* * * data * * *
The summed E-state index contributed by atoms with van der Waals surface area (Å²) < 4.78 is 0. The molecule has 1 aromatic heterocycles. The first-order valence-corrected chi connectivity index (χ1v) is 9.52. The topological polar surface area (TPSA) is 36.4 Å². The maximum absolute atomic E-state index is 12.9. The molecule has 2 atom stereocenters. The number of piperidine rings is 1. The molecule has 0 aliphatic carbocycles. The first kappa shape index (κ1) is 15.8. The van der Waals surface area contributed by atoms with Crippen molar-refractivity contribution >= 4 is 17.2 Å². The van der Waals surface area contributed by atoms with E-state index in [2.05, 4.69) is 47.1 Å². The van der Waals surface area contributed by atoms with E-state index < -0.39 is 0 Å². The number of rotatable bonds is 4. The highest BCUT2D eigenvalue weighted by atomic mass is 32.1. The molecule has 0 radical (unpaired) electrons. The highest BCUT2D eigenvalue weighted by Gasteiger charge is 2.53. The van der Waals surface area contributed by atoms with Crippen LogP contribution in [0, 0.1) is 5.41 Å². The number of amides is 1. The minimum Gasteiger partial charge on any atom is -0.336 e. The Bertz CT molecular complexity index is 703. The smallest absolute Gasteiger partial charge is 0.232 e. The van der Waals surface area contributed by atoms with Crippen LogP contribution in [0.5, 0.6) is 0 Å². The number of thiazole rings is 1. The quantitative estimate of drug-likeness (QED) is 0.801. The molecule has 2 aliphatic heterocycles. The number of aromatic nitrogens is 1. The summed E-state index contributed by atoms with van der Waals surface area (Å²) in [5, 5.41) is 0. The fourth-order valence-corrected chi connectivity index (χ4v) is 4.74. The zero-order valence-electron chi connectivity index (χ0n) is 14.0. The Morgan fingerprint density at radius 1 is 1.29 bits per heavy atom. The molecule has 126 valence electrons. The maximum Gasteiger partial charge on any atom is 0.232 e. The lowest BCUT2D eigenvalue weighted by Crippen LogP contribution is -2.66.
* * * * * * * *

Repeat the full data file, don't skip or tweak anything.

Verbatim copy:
The summed E-state index contributed by atoms with van der Waals surface area (Å²) < 4.78 is 0. The molecule has 1 aromatic heterocycles. The first-order valence-corrected chi connectivity index (χ1v) is 9.52. The topological polar surface area (TPSA) is 36.4 Å². The maximum absolute atomic E-state index is 12.9. The molecule has 2 atom stereocenters. The number of piperidine rings is 1. The molecule has 0 aliphatic carbocycles. The first kappa shape index (κ1) is 15.8. The van der Waals surface area contributed by atoms with Crippen molar-refractivity contribution >= 4 is 17.2 Å². The van der Waals surface area contributed by atoms with E-state index in [2.05, 4.69) is 47.1 Å². The van der Waals surface area contributed by atoms with E-state index < -0.39 is 0 Å². The number of rotatable bonds is 4. The highest BCUT2D eigenvalue weighted by atomic mass is 32.1. The molecule has 0 radical (unpaired) electrons. The highest BCUT2D eigenvalue weighted by Gasteiger charge is 2.53. The van der Waals surface area contributed by atoms with Crippen LogP contribution in [0, 0.1) is 5.41 Å². The number of amides is 1. The minimum Gasteiger partial charge on any atom is -0.336 e. The Bertz CT molecular complexity index is 703. The smallest absolute Gasteiger partial charge is 0.232 e. The van der Waals surface area contributed by atoms with Crippen LogP contribution in [0.5, 0.6) is 0 Å². The number of thiazole rings is 1. The quantitative estimate of drug-likeness (QED) is 0.801. The molecule has 2 aliphatic heterocycles. The number of aromatic nitrogens is 1. The summed E-state index contributed by atoms with van der Waals surface area (Å²) in [5, 5.41) is 0. The fourth-order valence-corrected chi connectivity index (χ4v) is 4.74. The zero-order valence-electron chi connectivity index (χ0n) is 14.0. The Morgan fingerprint density at radius 1 is 1.29 bits per heavy atom. The molecule has 126 valence electrons. The maximum Gasteiger partial charge on any atom is 0.232 e. The lowest BCUT2D eigenvalue weighted by Crippen LogP contribution is -2.66.